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Two former Goldman Sachs employees try to take their shoe accessories mainstream

  • Solemates' main product is a heel protector for high-heeled shoes.
  • DSW and David's Bridal already carry the heel protectors. Amazon and the Solemates' own website also sell them. Starting Friday, CVS will also carry them.
  • Becca Brown and Monica Ferguson developed the idea of Solemates for a final class project while pursuing master's degrees at Columbia Business School.

Solemates has become a hit among bridal parties and celebrities. The shoe accessory company could become even more mainstream when it enters CVS stores nationwide on Friday.

Solemates' main product is a heel protector for high-heeled shoes. Women who have worn heels to an outside wedding or other event have likely experienced the problem it was designed to solve: heels sinking into the grass. To distribute the pressure and prevent sinking, a plastic cap hugs the heel and flares out at the bottom to form a base.

Last year, the company added other products such as a balm meant to prevent blisters and shoe freshener.

The company's products have found other uses, too. Celebrities like Carrie Underwood and Viola Davis wear them while performing. Oprah Winfrey was one of Solemates' first customers.

Solemates heel protectors prevent high heels from sinking into grass.
Source: Solemates
Solemates heel protectors prevent high heels from sinking into grass.

DSW and David's Bridal already carry the heel protectors. Amazon, and the Solemates' own website also sells them. Expanding into CVS will give women even more opportunities to buy them.

"A lot of our customers typically need Solemates with short notice, so it's great to have accessibility," said Solemates co-founder Becca Brown. "Now, if woman has a wedding tomorrow, she can go to her local CVS and buy Solemates."

Brown and Monica Ferguson developed the idea of Solemates for a final class project while pursuing master's degrees at Columbia Business School. They submitted the assignment and returned to their jobs at Goldman Sachs.

The idea quickly took on a life of its own, Brown said. They decided they had to act because if they didn't, someone else would. So they quit their jobs to focus exclusively on Solemates.

Solemates' High Heelers are designed to protect high-heeled shoes.
Source: Solemates
Solemates' High Heelers are designed to protect high-heeled shoes.

They already had a concept and a business plan. They just needed a product. Neither had experience in developing one.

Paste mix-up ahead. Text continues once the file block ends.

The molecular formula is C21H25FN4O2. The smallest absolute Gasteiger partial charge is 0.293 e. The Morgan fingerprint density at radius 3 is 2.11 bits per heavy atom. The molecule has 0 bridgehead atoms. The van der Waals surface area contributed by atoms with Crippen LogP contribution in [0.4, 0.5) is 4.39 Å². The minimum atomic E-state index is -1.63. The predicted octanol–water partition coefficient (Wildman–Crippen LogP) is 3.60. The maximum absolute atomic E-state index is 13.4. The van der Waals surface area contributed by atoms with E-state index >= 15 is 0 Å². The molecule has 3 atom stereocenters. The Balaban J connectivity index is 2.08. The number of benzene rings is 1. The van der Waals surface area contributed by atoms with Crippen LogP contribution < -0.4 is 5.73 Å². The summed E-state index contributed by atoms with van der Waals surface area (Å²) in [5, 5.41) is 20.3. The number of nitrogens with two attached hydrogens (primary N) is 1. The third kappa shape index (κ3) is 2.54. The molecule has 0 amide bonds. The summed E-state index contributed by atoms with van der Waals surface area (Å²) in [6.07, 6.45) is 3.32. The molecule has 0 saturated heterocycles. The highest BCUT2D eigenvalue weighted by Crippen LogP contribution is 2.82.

They turned to Google.

"The one thing we learned at Goldman [Sachs] we definitely continue to keep in mind is you don't always know the answer to everything, but you should always know who to go to for answers," Brown said.

They eventually found an engineer on ThomasNet, who helped them find an injection mold maker to create their signature heel protector. They tested their creation in 2011 and officially launched in 2012.

Monica Ferguson (left) and Becca Brown (right) developed the idea for Solemates in business school before quitting their jobs to pursue it full-time.
Source: Solemates
Monica Ferguson (left) and Becca Brown (right) developed the idea for Solemates in business school before quitting their jobs to pursue it full-time.

Brown and Ferguson appeared on "Shark Tank" last year. They signed a deal on-screen that fell through off-screen. Still, Brown said, being on the show helped the brand's visibility.

Now they're expanding into more than 4,000 CVS stores.

"We're committed to helping customers discover niche brands like SoleMates that can be difficult for them to find until they shop our aisles," said Maly Bernstein, vice president, merchandising, beauty and personal care at CVS Pharmacy

Next, they want to expand into other retailers. Potential targets could include Walgreens and Target, or even Sephora and Ulta, Brown said.

"We wouldn't have quit our jobs if we didn't think we could have made it successful, but we never could have predicted the timeline," Brown said. "We've been so, so lucky that we've been able to get the accomplishments we've been able to obtain."

Disclosure: CNBC owns the exclusive off-network cable rights to "Shark Tank."